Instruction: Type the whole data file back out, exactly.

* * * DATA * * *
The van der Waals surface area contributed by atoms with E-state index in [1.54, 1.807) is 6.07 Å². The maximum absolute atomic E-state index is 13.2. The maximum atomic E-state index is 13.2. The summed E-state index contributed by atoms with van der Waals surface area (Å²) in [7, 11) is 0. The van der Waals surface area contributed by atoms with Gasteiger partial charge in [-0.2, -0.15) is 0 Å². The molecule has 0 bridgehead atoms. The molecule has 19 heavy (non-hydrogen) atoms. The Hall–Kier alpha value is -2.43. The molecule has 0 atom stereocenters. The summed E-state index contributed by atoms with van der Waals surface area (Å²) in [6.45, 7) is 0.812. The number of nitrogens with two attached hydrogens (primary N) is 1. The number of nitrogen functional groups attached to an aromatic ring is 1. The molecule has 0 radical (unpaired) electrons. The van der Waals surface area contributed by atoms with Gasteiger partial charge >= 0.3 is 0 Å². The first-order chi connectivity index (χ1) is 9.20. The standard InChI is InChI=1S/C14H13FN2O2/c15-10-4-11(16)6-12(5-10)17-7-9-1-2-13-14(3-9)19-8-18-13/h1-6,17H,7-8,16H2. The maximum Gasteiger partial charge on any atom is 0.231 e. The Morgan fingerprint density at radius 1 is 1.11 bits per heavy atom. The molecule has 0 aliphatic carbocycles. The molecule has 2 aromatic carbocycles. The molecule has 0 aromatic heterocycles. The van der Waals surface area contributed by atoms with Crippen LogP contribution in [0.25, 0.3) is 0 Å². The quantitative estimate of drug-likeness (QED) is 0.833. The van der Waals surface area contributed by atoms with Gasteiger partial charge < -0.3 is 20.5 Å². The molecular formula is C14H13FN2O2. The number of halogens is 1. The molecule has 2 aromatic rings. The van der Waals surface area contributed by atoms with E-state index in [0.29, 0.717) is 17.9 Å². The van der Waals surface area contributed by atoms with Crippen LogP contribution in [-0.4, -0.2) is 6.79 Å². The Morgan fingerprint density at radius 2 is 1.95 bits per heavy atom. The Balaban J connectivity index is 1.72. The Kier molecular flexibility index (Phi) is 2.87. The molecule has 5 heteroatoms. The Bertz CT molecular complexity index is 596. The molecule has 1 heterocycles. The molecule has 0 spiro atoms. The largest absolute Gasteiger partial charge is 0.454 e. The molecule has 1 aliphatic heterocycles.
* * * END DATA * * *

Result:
The van der Waals surface area contributed by atoms with E-state index in [1.54, 1.807) is 6.07 Å². The maximum absolute atomic E-state index is 13.2. The maximum atomic E-state index is 13.2. The summed E-state index contributed by atoms with van der Waals surface area (Å²) in [7, 11) is 0. The van der Waals surface area contributed by atoms with Gasteiger partial charge in [-0.2, -0.15) is 0 Å². The molecule has 0 bridgehead atoms. The molecule has 19 heavy (non-hydrogen) atoms. The Hall–Kier alpha value is -2.43. The molecule has 0 atom stereocenters. The summed E-state index contributed by atoms with van der Waals surface area (Å²) in [6.45, 7) is 0.812. The number of nitrogens with two attached hydrogens (primary N) is 1. The number of nitrogen functional groups attached to an aromatic ring is 1. The molecule has 0 radical (unpaired) electrons. The van der Waals surface area contributed by atoms with Gasteiger partial charge >= 0.3 is 0 Å². The first-order chi connectivity index (χ1) is 9.20. The standard InChI is InChI=1S/C14H13FN2O2/c15-10-4-11(16)6-12(5-10)17-7-9-1-2-13-14(3-9)19-8-18-13/h1-6,17H,7-8,16H2. The maximum Gasteiger partial charge on any atom is 0.231 e. The Morgan fingerprint density at radius 1 is 1.11 bits per heavy atom. The molecule has 0 aliphatic carbocycles. The molecule has 2 aromatic carbocycles. The molecule has 0 aromatic heterocycles. The van der Waals surface area contributed by atoms with Crippen LogP contribution in [0.25, 0.3) is 0 Å². The quantitative estimate of drug-likeness (QED) is 0.833. The van der Waals surface area contributed by atoms with Gasteiger partial charge < -0.3 is 20.5 Å². The molecular formula is C14H13FN2O2. The number of halogens is 1. The molecule has 2 aromatic rings. The van der Waals surface area contributed by atoms with E-state index in [0.29, 0.717) is 17.9 Å². The van der Waals surface area contributed by atoms with Crippen LogP contribution in [-0.4, -0.2) is 6.79 Å². The Morgan fingerprint density at radius 2 is 1.95 bits per heavy atom. The Balaban J connectivity index is 1.72. The Kier molecular flexibility index (Phi) is 2.87. The molecule has 5 heteroatoms. The Bertz CT molecular complexity index is 596. The molecule has 1 heterocycles. The molecule has 0 spiro atoms. The largest absolute Gasteiger partial charge is 0.454 e. The molecule has 1 aliphatic heterocycles.